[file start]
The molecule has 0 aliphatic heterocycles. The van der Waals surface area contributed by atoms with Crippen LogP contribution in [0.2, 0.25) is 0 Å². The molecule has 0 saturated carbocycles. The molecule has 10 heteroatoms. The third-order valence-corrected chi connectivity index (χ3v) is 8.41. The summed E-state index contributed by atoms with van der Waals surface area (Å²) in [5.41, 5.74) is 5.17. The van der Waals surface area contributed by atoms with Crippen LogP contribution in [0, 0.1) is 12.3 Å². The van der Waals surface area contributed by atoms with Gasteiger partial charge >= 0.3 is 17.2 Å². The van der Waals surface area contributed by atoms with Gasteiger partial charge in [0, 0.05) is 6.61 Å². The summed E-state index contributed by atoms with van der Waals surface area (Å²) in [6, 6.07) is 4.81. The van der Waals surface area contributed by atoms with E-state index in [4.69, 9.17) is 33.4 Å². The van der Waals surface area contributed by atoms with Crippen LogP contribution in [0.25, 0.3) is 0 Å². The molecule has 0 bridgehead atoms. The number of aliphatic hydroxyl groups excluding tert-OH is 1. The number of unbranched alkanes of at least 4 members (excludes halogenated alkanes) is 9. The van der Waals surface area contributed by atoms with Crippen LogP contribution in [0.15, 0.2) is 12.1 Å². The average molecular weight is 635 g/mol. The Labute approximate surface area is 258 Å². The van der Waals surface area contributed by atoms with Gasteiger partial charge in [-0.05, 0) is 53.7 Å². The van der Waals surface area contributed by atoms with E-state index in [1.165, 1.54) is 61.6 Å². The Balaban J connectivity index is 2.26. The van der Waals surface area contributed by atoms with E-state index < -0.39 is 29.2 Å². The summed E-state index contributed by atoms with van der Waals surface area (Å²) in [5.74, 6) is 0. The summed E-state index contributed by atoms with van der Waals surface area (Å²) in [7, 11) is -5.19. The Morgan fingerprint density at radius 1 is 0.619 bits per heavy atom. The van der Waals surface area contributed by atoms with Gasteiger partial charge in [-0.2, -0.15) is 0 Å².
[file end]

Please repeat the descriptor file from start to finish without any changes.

The molecule has 0 aliphatic heterocycles. The van der Waals surface area contributed by atoms with Crippen LogP contribution in [0.2, 0.25) is 0 Å². The molecule has 0 saturated carbocycles. The molecule has 10 heteroatoms. The third-order valence-corrected chi connectivity index (χ3v) is 8.41. The summed E-state index contributed by atoms with van der Waals surface area (Å²) in [5.41, 5.74) is 5.17. The van der Waals surface area contributed by atoms with Crippen LogP contribution in [0, 0.1) is 12.3 Å². The van der Waals surface area contributed by atoms with Gasteiger partial charge >= 0.3 is 17.2 Å². The van der Waals surface area contributed by atoms with Gasteiger partial charge in [0, 0.05) is 6.61 Å². The summed E-state index contributed by atoms with van der Waals surface area (Å²) in [6, 6.07) is 4.81. The van der Waals surface area contributed by atoms with E-state index in [4.69, 9.17) is 33.4 Å². The van der Waals surface area contributed by atoms with Crippen LogP contribution in [0.25, 0.3) is 0 Å². The molecule has 0 bridgehead atoms. The number of aliphatic hydroxyl groups excluding tert-OH is 1. The number of unbranched alkanes of at least 4 members (excludes halogenated alkanes) is 9. The van der Waals surface area contributed by atoms with Crippen LogP contribution in [0.15, 0.2) is 12.1 Å². The average molecular weight is 635 g/mol. The Labute approximate surface area is 258 Å². The van der Waals surface area contributed by atoms with Gasteiger partial charge in [-0.05, 0) is 53.7 Å². The van der Waals surface area contributed by atoms with E-state index in [1.165, 1.54) is 61.6 Å². The Balaban J connectivity index is 2.26. The van der Waals surface area contributed by atoms with E-state index < -0.39 is 29.2 Å². The summed E-state index contributed by atoms with van der Waals surface area (Å²) in [5.74, 6) is 0. The summed E-state index contributed by atoms with van der Waals surface area (Å²) in [7, 11) is -5.19. The Morgan fingerprint density at radius 1 is 0.619 bits per heavy atom. The van der Waals surface area contributed by atoms with Gasteiger partial charge in [-0.2, -0.15) is 0 Å².